These internal resources will have to be generated in two ways — higher fees, which will make it harder for students from marginalised backgrounds to study at public universities, and from what the website calls “R&D partnerships” with corporations. This will effectively mean that corporations will decide the content of research that teachers of public universities must produce.
MASSIVE BUDGET CUTS IN EDUCATION
Over five years, the BJP government has slashed spending on higher education to less than half of the sum spent by its predecessor, the United Progressive Alliance.
According to government records, in 2013-2014, the UPA allocated Rs 10,091 crore to the University Grants Commission (UGC) ― the regulatory body for maintaining the quality and standards of Indian higher education. While the estimated budget allocation for the next fiscal is available, data for actual spending on higher education the year the BJP came to power is not available. The next actual spending data available is from 2015-2016, which shows that the government released a total grant of only Rs 4186 crores to the UGC — less than half of the UPA figure.
In 2016-2017, the UGC’s expenditure rose marginally to Rs 4472 crores, and then to Rs 4685 crore in 2017-2018.
The actual spending data for 2018-2019 has not been published yet, but the revised estimate of budgetary allocation was to the tune of Rs 4687 crore. In the interim budget presented by Piyush Goyal on 1 February, the government projected a spending of Rs 4601 crores as allocation to UGC.
Every year since 2005, the Ministry of Human Resource Development (MHRD) published an “Analysis of Budgeted Expenditure on Education” which provides a comparative analysis of spending on education in the preceding three years. The Modi government has not published this document since 2016.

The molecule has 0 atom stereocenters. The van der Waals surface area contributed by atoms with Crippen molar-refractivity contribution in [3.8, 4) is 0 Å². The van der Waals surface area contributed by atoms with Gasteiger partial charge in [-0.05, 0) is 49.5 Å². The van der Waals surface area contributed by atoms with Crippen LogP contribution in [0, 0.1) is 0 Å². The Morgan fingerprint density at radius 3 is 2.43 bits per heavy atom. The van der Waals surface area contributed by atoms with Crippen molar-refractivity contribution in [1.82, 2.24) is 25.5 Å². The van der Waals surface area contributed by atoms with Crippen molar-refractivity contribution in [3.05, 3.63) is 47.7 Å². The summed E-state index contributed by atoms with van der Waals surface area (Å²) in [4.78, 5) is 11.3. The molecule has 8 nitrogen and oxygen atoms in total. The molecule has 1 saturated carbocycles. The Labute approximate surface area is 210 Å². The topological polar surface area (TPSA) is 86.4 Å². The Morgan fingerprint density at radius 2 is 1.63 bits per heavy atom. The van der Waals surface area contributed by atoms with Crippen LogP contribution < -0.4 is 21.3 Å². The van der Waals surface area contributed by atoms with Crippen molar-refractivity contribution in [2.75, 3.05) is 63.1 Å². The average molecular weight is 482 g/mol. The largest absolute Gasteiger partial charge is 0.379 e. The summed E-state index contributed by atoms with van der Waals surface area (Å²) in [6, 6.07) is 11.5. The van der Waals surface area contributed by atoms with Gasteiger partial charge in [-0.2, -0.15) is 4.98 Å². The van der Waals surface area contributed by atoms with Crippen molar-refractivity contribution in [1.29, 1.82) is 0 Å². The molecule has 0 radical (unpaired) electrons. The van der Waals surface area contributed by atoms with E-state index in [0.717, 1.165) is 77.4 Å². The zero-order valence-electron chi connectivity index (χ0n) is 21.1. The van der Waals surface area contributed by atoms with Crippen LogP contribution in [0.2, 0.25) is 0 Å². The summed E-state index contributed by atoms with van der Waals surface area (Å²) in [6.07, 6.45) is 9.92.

The document provides crucial details like what percentage of the total government spending in a year was on higher education, of that how much was borne by the MHRD and how much was shared by non-education departments as well as state governments, among others. While some of the comparisons clearly presented in this document can be parsed from data available from other financial documents released by the government, it is a tedious and time-consuming computation for individuals to take up voluntarily.
Tellingly, not just higher education, the Modi government’s spending on education as a whole was reduced by 40% from the budgetary allocations during the UPA II’s time. In 2013-2014, UPA II spent Rs. 1,12,629 crores on education. In 2015-2016, the BJP government reduced it to Rs. 69,075 crores.
Various expert panels constituted over the years have suggested that the government should devote at least 6% of its annual GDP spending on education. However, despite those recommendations, the highest that any government has ever spent on education has accounted for just about 3-3.4% of its total GDP spending. Of this, an average of 0.69% has gone to higher education. Most governments have ignored the sector and in 2013-2014, the spending under UPA II stood at 0.67%.
Following is a breakdown of the central government’s share in higher education expenditure ― as percentage of GDP ― through the Modi years:
- 2014-15: 0.57%
- 2015-16: 0.50%
- 2019-20: 0.49%
In fact, Modi has only done marginally better in this area in comparison to Atal Bihari Vajpayee, under whom the MHRD’s spending on education hit the lowest in its history – 0.44% in 2004.
Not surprisingly, this is borne out in the massive curtailment of funding for the UGC, as already discussed. In 2013-2014, right before Narendra Modi came to power, the UGC was entrusted with 41 percent of the total allocations earmarked for higher education, while the current proportion of its resources stands at a meagre 12.28 percent of the total estimated spending in the sector.
“Modi has only done marginally better in this area in comparison to Atal Bihari Vajpayee, under whom the MHRD’s spending on higher education hit the lowest in its history – 0.44% in 2004.”